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A Millennial’s Guide to Building an Online Presence

A Millennial’s Guide to Building an Online Presence

As a millennial, the internet played a huge part in your teenage or early adulthood years. Not only are you familiar with online communications, you also know how to tap into the internet’s resources for any information you require.

While millennials today are often seen as impatient and entitled workers, their resourcefulness, ingenuity, and confidence uncover opportunities that previous generations often miss.

For example, data shows that millennial entrepreneurs are starting more businesses than their elders. Being used to the internet, 85% of millennial workers also prefer working at home all the time – making it easier for startups to acquire the manpower they need to gain traction.

Whether you’re planning to run a startup, become a freelancer, or look for a job online, you must focus on building an online presence to be visible in the online world. Without further ado, here are the steps to building a solid online presence that will separate you from the rest of the pack:

Update Your LinkedIn Profile

    Having a LinkedIn profile is like a rite of passage for millennials. It means you desire to be a professional and that you’re ready to contribute something to the big world.

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    One of the main advantages of a LinkedIn profile is that it makes you more hire-worthy for millennial employers and prospective clients. On top of a killer resume, an updated LinkedIn profile will indicate that you’re familiar with technology, which is one of the most sought-after qualities in a modern workforce. It will also expose you to useful contacts that can help you grow in your professional life.

    Here are the rules of thumb for maximizing your presence on LinkedIn:

    • Use a recent, professional profile photo to be 11 times more visible.
    • Have succinct, clear, and powerful descriptions to avoid boring your profile visitors.
    • Highlight your skills, certifications, interests, and projects to help prospects examine your track record.
    • Join LinkedIn groups to be surrounded by like-minded individuals.

    Build an Online Portfolio

      An online portfolio is several times more impressive than an updated LinkedIn profile. It allows you to demonstrate your creativity, skills, and aptitude when it comes to technology. More importantly, it also allows you to feature your previous work accomplishments while utilizing different content types.

      One of the best ways to build an online portfolio is to use a content management system like WordPress, but you can also go the simple route and choose a site builder like Wix and Weebly. Alternatively, you can refer to this Lifehack post for a list of online portfolio platforms you can use.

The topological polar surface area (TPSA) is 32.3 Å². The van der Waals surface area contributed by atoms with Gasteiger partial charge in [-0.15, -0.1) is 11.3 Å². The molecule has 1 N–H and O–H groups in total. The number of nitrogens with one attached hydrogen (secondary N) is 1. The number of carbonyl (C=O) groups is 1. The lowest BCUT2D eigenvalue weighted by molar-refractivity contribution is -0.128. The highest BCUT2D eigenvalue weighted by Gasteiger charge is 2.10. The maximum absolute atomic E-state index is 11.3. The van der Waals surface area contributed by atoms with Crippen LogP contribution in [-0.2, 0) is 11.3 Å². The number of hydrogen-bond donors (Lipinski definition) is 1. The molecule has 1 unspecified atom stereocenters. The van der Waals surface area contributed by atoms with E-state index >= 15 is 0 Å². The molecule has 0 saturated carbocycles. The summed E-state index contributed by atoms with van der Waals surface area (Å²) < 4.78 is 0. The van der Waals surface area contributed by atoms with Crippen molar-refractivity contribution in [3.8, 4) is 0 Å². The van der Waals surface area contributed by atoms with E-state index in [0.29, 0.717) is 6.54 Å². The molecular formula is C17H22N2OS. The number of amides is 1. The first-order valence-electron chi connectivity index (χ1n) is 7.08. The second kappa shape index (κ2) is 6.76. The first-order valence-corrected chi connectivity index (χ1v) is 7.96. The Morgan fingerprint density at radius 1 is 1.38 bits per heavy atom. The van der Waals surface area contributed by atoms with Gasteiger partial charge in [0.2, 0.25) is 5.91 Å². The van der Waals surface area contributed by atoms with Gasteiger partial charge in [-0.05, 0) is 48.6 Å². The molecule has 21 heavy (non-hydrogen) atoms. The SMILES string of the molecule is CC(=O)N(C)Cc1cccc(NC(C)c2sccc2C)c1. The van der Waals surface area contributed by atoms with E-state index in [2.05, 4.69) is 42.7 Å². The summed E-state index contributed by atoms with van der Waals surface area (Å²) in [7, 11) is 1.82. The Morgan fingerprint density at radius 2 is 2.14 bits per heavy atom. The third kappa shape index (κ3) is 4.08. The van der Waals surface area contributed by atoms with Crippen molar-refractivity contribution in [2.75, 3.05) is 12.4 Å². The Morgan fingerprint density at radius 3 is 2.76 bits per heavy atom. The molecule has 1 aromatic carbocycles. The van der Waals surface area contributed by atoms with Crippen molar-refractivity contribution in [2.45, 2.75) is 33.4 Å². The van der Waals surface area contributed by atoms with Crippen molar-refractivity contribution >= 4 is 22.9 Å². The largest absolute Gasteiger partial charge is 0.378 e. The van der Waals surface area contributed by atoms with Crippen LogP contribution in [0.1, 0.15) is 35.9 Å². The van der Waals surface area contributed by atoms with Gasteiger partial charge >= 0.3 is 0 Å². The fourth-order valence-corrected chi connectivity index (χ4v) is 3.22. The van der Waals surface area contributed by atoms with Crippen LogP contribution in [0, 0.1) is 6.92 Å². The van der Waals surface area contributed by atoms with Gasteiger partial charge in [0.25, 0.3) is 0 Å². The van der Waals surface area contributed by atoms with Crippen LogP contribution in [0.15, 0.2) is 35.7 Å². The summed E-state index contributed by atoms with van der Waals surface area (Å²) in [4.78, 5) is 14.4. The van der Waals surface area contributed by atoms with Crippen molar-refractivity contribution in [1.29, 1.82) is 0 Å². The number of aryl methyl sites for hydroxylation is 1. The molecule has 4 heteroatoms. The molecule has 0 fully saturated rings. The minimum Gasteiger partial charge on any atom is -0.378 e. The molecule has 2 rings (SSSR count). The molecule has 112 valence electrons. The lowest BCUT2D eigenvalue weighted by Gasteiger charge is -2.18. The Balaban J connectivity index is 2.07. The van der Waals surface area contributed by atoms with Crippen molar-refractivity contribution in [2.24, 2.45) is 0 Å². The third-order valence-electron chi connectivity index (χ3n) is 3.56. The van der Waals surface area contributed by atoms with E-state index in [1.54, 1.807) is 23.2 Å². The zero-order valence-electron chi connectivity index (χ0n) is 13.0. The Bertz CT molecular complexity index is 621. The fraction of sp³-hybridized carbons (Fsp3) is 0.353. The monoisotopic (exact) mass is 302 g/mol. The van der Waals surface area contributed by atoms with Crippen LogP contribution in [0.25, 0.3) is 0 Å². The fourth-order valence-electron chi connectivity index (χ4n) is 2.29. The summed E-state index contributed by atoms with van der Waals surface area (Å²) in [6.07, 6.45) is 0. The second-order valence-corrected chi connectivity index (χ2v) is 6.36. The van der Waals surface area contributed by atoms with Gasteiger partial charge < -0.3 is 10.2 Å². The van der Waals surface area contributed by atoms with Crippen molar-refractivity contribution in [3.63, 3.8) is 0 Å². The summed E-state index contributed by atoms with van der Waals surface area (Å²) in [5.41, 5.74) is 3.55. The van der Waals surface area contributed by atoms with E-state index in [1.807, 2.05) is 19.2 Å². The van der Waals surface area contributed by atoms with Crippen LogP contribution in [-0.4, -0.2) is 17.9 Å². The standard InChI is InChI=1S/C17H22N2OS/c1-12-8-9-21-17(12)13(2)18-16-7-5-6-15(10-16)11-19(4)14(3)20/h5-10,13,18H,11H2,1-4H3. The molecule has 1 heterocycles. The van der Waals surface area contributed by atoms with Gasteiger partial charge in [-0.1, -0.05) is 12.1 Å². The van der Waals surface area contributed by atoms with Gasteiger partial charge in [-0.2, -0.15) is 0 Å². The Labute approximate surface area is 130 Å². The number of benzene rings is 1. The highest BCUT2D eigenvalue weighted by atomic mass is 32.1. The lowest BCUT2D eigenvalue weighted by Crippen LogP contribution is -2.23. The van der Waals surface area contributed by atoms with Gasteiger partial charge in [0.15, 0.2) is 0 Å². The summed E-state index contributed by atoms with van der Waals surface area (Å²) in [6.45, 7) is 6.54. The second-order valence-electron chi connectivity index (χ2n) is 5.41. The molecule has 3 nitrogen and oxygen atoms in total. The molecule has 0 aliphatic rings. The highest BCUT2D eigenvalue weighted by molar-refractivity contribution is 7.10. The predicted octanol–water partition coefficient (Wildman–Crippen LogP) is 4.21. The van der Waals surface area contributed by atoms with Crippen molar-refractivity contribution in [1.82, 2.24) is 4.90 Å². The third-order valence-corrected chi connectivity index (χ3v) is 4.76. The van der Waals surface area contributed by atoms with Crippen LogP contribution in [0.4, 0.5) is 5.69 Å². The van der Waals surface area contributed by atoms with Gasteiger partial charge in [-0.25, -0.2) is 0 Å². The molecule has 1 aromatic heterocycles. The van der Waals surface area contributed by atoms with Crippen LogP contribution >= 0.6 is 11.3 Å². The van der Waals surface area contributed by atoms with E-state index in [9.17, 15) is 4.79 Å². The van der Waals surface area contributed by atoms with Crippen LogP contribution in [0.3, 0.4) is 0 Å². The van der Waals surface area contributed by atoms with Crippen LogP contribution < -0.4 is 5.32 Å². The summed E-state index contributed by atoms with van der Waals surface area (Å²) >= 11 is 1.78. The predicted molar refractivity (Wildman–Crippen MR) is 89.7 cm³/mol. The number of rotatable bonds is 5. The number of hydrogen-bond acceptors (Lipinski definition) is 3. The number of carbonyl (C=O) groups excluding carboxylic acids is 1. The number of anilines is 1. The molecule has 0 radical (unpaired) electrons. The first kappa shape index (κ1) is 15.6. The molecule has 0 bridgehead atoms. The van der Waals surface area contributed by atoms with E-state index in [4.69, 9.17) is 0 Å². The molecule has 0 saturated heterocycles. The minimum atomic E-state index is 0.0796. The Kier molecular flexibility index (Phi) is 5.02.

Remember the following tips when building your online portfolio:

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      • Use a content type that puts your work samples in the best light. Infographics, for example, is a great way to showcase your graphic design and research skills. If your work is published in other websites, be sure to leave a link for your audience to see.
      • Tell the story behind your personal brand. Ultimately, your online portfolio is about you and your background. Just remember to write a brief biography that focuses on your professional experiences.
      • Ask past employers and clients for testimonials. Doing so will prove to your new prospects that you’re field-tested.
      • Don’t forget to include your contact information. To make it easier for prospects to contact you, use a contact form tool that’s cross-compatible with different site builders. You can view a list of contact form tools you can use by clicking here.

      Write a Blog

        In the information age, authority means everything, and one of the best ways to be seen as an authority in your niche is to have a high-traffic blog. It has all the benefits of an online portfolio and a LinkedIn profile. Best of all, it allows you to build a following that will be ready to consume your content as you publish them.

        If you’re done building your online portfolio, then writing a blog should be cakewalk. Wix, Weebly, and WordPress all allow you to incorporate a blog section with your online portfolio.

        However, maintaining your blog is a huge responsibility that takes time, effort, and your full commitment. First, you need to write useful content that will attract more readers to your site. This is a tremendous task by itself as you have to research your target audience, spend hours writing the actual post, and optimize your content for search engines.

        Additionally, you also have to establish your content distribution channels – starting with your mailing list. Today, there are several email marketing tools you can use to launch your own campaign. When it comes to creating emails, learn the essential elements of email design.

        Another way to promote your blog posts is to leverage social media networks, which leads us to the next step:

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        Have a Social Media Presence

          Finally, social media networks are one of the best channels for content distribution. But before anything else, remember that you need to spend money on advertising if you want to outshine other established accounts.

          A more realistic goal is to automate your posts on social media using a tool like Buffer. It’s a comprehensive social media marketing platform that allows you to schedule posts on multiple accounts as well as monitor the performance of your content.

          The key is to broadcast you post on times when your social media followers are most active. According to studies, below is a good schedule to follow:

          Facebook

          • 12:00-1:00 PM on Weekends